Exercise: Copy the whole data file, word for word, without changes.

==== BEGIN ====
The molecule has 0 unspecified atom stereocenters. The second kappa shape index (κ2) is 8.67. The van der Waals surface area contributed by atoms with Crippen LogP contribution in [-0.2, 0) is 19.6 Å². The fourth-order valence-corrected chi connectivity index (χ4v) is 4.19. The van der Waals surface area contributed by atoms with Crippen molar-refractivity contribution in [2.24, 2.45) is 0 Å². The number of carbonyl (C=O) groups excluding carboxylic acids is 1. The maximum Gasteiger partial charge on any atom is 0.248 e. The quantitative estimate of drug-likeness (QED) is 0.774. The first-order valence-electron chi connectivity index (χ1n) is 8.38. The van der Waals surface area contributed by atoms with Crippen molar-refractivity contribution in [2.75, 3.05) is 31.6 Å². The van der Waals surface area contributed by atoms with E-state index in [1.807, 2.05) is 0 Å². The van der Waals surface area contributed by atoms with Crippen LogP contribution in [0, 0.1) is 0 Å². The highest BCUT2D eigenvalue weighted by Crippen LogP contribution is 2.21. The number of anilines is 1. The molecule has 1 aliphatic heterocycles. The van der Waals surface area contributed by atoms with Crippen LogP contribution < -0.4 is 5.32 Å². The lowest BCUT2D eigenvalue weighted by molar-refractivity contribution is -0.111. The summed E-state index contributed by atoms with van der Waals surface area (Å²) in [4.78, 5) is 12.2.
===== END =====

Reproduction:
The molecule has 0 unspecified atom stereocenters. The second kappa shape index (κ2) is 8.67. The van der Waals surface area contributed by atoms with Crippen LogP contribution in [-0.2, 0) is 19.6 Å². The fourth-order valence-corrected chi connectivity index (χ4v) is 4.19. The van der Waals surface area contributed by atoms with Crippen molar-refractivity contribution in [2.24, 2.45) is 0 Å². The number of carbonyl (C=O) groups excluding carboxylic acids is 1. The maximum Gasteiger partial charge on any atom is 0.248 e. The quantitative estimate of drug-likeness (QED) is 0.774. The first-order valence-electron chi connectivity index (χ1n) is 8.38. The van der Waals surface area contributed by atoms with Crippen molar-refractivity contribution in [2.75, 3.05) is 31.6 Å². The van der Waals surface area contributed by atoms with E-state index in [1.807, 2.05) is 0 Å². The van der Waals surface area contributed by atoms with Crippen LogP contribution in [0, 0.1) is 0 Å². The highest BCUT2D eigenvalue weighted by Crippen LogP contribution is 2.21. The number of anilines is 1. The molecule has 1 aliphatic heterocycles. The van der Waals surface area contributed by atoms with Crippen LogP contribution < -0.4 is 5.32 Å². The lowest BCUT2D eigenvalue weighted by molar-refractivity contribution is -0.111. The summed E-state index contributed by atoms with van der Waals surface area (Å²) in [4.78, 5) is 12.2.